All-new Astra wins battle of big names

Three of the biggest names in motoring faced off in issue 1,741, when Vauxhall’s all-new Astra took on the Ford Focus and the Volkswagen Golf. For decades, these three have consistently fought each other not only for class honours, but in the sales charts, too.

The eighth-generation Astra represented a more radical departure from its predecessor than any previous edition. Not only was it the first one to come with plug-in hybrid – and, soon fully electric – powertrains, but it was the first version to be developed fully under new owners Stellantis, rather than General Motors. 

Under the skin, then, came the Stellantis EMP2 platform used by vehicles such as the Peugeot 308, which not only offered the chance to install those electrified powertrains, but brought with it all-new safety and infotainment technology. 

It was going up against a Focus which, although not an all-new model like the Vauxhall, had been given a recent nip and tuck itself. Along with the subtle styling changes, which introduced a new face to the popular family car, the key upgrade was a vast new infotainment system running Ford’s latest SYNC 4 interface. 

The Volkswagen Golf is a car that should never be underestimated, either, but we wanted to find out whether the eighth-generation version could still lead the way in this class with its traditional strengths of refinement, build quality and logical design. As it turned out, the contest that followed proved to be among the closest we conducted all year. There was always going to be one car that had to take third place, and in this instance it was the Golf.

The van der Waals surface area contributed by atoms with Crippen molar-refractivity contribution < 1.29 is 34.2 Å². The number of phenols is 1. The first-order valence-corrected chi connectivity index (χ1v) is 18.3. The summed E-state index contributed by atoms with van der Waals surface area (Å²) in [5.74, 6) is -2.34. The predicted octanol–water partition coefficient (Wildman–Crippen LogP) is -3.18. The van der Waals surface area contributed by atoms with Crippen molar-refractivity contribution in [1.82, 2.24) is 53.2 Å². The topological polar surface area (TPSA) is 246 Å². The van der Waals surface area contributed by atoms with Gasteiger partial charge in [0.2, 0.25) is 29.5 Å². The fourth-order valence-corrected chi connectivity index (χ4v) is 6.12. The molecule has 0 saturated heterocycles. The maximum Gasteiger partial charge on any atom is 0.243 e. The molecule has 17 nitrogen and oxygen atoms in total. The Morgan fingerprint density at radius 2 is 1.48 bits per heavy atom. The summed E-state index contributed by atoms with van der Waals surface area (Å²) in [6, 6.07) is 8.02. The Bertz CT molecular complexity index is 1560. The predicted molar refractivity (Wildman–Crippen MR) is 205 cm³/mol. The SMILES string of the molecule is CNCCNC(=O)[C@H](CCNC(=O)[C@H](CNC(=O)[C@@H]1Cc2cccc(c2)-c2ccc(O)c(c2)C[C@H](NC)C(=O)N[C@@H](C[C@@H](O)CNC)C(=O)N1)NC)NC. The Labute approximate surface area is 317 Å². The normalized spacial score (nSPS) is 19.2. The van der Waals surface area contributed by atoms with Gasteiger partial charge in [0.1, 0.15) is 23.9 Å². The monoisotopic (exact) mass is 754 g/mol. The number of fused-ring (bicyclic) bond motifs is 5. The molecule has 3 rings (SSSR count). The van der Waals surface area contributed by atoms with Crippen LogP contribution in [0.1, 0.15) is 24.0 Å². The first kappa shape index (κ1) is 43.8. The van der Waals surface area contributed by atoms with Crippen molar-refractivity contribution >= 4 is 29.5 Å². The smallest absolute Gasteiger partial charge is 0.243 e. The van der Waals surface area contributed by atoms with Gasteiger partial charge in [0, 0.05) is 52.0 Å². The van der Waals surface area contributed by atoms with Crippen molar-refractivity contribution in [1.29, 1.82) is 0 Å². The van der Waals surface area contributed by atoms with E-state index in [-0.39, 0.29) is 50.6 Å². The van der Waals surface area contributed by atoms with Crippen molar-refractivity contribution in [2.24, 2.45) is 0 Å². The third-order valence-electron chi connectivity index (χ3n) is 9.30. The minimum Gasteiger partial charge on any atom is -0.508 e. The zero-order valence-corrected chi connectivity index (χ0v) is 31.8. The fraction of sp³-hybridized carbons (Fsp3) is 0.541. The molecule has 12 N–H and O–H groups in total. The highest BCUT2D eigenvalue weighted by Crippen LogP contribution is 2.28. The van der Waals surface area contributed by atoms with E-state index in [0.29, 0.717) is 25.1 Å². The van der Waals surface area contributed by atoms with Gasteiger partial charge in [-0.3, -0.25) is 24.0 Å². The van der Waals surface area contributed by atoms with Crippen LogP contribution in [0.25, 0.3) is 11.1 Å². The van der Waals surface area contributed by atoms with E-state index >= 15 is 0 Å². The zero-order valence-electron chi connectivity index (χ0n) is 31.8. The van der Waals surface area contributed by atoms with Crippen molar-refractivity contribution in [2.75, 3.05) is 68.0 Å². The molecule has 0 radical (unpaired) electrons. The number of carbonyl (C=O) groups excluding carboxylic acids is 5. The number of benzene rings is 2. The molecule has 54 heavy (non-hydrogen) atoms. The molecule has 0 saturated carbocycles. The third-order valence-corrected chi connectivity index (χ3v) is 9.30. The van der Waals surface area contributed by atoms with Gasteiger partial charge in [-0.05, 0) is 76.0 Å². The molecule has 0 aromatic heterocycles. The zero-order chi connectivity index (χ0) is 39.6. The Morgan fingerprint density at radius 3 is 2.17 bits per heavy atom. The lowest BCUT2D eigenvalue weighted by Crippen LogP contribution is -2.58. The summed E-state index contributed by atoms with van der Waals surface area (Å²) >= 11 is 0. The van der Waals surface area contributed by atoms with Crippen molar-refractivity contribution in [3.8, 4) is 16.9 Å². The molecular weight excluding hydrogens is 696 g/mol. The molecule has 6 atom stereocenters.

We marked the German hatchback down for its frustrating ergonomics and a cabin that doesn’t quite feel as expensive as its predecessors’, although the Volkswagen still delivered highly on comfort and offered the strongest powertrain option of the trio.

So the final reckoning was between Ford and Vauxhall. Counting up our scores across every category, the eventual result was a dead heat. The Ford had the edge over the Vauxhall (and indeed all of its rivals) when it comes to its fabulous handling, its new infotainment is also class- leading, while it’s more spacious inside – particularly for rear-seat passengers – than either the Golf or the Astra. 

However, we gave the nod to Vauxhall’s newcomer in the end. At this relatively pragmatic end of the market, the Astra’s lower running costs and more frugal engine should be a deal-maker for buyers. 

Vauxhall’s newcomer ran its Ford competitor close in areas where its rival scored highly, yet it also beat the Focus for engine refinement and boot space.  With the Corsa also selling so strongly this year – it is the second best-selling car in the UK this year, behind the Nissan Qashqai – it looks like Vauxhall’s future under new ownership is very bright indeed. 

September

Price is right for C5 X to resist Superb’s challenge

The quirky-looking Citroen C5 X had one clear rival, the brilliant Skoda Superb, and it proved to be a close fight. The Skoda still had an edge over its newer competitor in a few areas. It proved to be more spacious than the (still cavernous) Citroen and it was better to drive, too. But it was close enough that value for money was enough to sway things. The C5 X’s monthly PCP figures were very competitive, while the Superb isn’t quite the great-value proposition that the Czech car once was.